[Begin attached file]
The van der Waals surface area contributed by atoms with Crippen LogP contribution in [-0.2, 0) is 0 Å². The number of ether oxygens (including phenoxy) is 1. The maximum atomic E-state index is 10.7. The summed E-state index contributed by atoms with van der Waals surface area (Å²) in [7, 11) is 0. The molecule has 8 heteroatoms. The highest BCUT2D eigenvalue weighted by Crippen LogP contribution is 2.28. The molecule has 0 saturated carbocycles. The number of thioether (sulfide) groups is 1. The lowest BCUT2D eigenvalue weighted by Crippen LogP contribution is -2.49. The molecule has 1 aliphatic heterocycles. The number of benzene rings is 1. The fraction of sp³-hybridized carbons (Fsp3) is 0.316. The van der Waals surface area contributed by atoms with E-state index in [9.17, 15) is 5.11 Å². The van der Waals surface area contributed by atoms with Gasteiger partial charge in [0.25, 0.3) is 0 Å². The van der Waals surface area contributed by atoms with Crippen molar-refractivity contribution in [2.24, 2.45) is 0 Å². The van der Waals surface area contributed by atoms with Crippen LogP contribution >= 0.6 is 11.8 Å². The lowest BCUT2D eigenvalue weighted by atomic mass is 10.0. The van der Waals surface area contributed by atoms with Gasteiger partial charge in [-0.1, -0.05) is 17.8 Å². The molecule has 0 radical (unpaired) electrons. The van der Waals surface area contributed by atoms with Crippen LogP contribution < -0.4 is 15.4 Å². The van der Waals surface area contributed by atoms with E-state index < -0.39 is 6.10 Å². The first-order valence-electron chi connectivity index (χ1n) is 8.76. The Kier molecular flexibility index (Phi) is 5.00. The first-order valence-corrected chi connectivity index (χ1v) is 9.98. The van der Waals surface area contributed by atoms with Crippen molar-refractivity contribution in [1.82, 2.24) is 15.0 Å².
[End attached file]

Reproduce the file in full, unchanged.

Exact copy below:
The van der Waals surface area contributed by atoms with Crippen LogP contribution in [-0.2, 0) is 0 Å². The number of ether oxygens (including phenoxy) is 1. The maximum atomic E-state index is 10.7. The summed E-state index contributed by atoms with van der Waals surface area (Å²) in [7, 11) is 0. The molecule has 8 heteroatoms. The highest BCUT2D eigenvalue weighted by Crippen LogP contribution is 2.28. The molecule has 0 saturated carbocycles. The number of thioether (sulfide) groups is 1. The lowest BCUT2D eigenvalue weighted by Crippen LogP contribution is -2.49. The molecule has 1 aliphatic heterocycles. The number of benzene rings is 1. The fraction of sp³-hybridized carbons (Fsp3) is 0.316. The van der Waals surface area contributed by atoms with E-state index in [9.17, 15) is 5.11 Å². The van der Waals surface area contributed by atoms with Gasteiger partial charge in [0.25, 0.3) is 0 Å². The van der Waals surface area contributed by atoms with Crippen molar-refractivity contribution in [2.24, 2.45) is 0 Å². The van der Waals surface area contributed by atoms with Crippen LogP contribution >= 0.6 is 11.8 Å². The lowest BCUT2D eigenvalue weighted by atomic mass is 10.0. The van der Waals surface area contributed by atoms with Gasteiger partial charge in [-0.1, -0.05) is 17.8 Å². The molecule has 0 radical (unpaired) electrons. The van der Waals surface area contributed by atoms with Crippen LogP contribution < -0.4 is 15.4 Å². The van der Waals surface area contributed by atoms with E-state index < -0.39 is 6.10 Å². The first-order valence-electron chi connectivity index (χ1n) is 8.76. The Kier molecular flexibility index (Phi) is 5.00. The first-order valence-corrected chi connectivity index (χ1v) is 9.98. The van der Waals surface area contributed by atoms with Crippen molar-refractivity contribution in [1.82, 2.24) is 15.0 Å².